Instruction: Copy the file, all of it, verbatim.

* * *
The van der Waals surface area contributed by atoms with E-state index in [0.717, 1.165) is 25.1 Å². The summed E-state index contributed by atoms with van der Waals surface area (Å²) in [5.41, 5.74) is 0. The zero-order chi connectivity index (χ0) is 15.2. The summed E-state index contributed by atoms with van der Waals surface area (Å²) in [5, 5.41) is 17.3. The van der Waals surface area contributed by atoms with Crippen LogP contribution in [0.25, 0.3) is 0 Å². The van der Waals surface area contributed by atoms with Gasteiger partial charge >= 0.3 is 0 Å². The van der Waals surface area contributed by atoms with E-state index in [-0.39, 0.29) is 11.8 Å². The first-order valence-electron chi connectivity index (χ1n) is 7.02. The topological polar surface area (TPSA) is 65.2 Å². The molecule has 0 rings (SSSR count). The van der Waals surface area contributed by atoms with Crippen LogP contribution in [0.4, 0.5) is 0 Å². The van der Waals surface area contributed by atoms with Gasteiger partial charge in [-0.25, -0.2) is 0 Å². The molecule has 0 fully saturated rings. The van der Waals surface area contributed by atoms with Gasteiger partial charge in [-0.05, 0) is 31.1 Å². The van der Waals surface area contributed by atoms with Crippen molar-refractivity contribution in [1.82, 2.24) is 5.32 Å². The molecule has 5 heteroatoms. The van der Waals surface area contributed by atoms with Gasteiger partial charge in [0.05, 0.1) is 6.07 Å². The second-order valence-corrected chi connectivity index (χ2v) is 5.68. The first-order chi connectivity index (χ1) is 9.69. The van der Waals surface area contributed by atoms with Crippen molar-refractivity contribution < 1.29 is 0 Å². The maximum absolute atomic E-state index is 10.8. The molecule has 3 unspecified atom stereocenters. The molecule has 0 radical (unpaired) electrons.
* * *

The van der Waals surface area contributed by atoms with E-state index in [0.717, 1.165) is 25.1 Å². The summed E-state index contributed by atoms with van der Waals surface area (Å²) in [5.41, 5.74) is 0. The zero-order chi connectivity index (χ0) is 15.2. The summed E-state index contributed by atoms with van der Waals surface area (Å²) in [5, 5.41) is 17.3. The van der Waals surface area contributed by atoms with Crippen LogP contribution in [0.25, 0.3) is 0 Å². The van der Waals surface area contributed by atoms with Gasteiger partial charge >= 0.3 is 0 Å². The van der Waals surface area contributed by atoms with E-state index in [-0.39, 0.29) is 11.8 Å². The first-order valence-electron chi connectivity index (χ1n) is 7.02. The topological polar surface area (TPSA) is 65.2 Å². The molecule has 0 rings (SSSR count). The van der Waals surface area contributed by atoms with Crippen LogP contribution in [0.4, 0.5) is 0 Å². The van der Waals surface area contributed by atoms with Gasteiger partial charge in [-0.25, -0.2) is 0 Å². The molecule has 0 fully saturated rings. The van der Waals surface area contributed by atoms with Gasteiger partial charge in [-0.05, 0) is 31.1 Å². The van der Waals surface area contributed by atoms with Crippen molar-refractivity contribution in [1.82, 2.24) is 5.32 Å². The molecule has 5 heteroatoms. The van der Waals surface area contributed by atoms with Gasteiger partial charge in [0.05, 0.1) is 6.07 Å². The second-order valence-corrected chi connectivity index (χ2v) is 5.68. The first-order chi connectivity index (χ1) is 9.69. The van der Waals surface area contributed by atoms with Crippen molar-refractivity contribution < 1.29 is 0 Å². The maximum absolute atomic E-state index is 10.8. The molecule has 3 unspecified atom stereocenters. The molecule has 0 radical (unpaired) electrons.